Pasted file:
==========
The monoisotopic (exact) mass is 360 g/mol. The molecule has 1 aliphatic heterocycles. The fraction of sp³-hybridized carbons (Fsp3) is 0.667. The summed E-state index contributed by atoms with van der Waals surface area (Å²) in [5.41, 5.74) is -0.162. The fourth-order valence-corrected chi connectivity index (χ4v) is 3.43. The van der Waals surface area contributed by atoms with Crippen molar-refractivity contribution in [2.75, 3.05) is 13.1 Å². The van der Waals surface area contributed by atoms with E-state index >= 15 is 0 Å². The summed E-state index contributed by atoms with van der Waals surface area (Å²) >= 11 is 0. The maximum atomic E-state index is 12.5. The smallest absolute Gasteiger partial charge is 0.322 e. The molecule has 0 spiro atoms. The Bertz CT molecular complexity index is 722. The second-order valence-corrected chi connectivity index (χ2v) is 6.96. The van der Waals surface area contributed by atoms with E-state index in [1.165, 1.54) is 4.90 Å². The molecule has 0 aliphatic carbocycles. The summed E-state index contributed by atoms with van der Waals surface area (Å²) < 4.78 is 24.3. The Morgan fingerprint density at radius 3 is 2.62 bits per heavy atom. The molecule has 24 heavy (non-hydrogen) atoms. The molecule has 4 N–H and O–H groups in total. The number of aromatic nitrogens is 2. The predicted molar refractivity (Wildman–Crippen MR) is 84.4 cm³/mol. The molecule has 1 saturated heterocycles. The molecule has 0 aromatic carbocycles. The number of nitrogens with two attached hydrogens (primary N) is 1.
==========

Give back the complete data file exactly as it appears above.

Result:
The monoisotopic (exact) mass is 360 g/mol. The molecule has 1 aliphatic heterocycles. The fraction of sp³-hybridized carbons (Fsp3) is 0.667. The summed E-state index contributed by atoms with van der Waals surface area (Å²) in [5.41, 5.74) is -0.162. The fourth-order valence-corrected chi connectivity index (χ4v) is 3.43. The van der Waals surface area contributed by atoms with Crippen molar-refractivity contribution in [2.75, 3.05) is 13.1 Å². The van der Waals surface area contributed by atoms with E-state index >= 15 is 0 Å². The summed E-state index contributed by atoms with van der Waals surface area (Å²) >= 11 is 0. The maximum atomic E-state index is 12.5. The smallest absolute Gasteiger partial charge is 0.322 e. The molecule has 0 spiro atoms. The Bertz CT molecular complexity index is 722. The second-order valence-corrected chi connectivity index (χ2v) is 6.96. The van der Waals surface area contributed by atoms with E-state index in [1.165, 1.54) is 4.90 Å². The molecule has 0 aliphatic carbocycles. The summed E-state index contributed by atoms with van der Waals surface area (Å²) < 4.78 is 24.3. The Morgan fingerprint density at radius 3 is 2.62 bits per heavy atom. The molecule has 24 heavy (non-hydrogen) atoms. The molecule has 4 N–H and O–H groups in total. The number of aromatic nitrogens is 2. The predicted molar refractivity (Wildman–Crippen MR) is 84.4 cm³/mol. The molecule has 1 saturated heterocycles. The molecule has 0 aromatic carbocycles. The number of nitrogens with two attached hydrogens (primary N) is 1.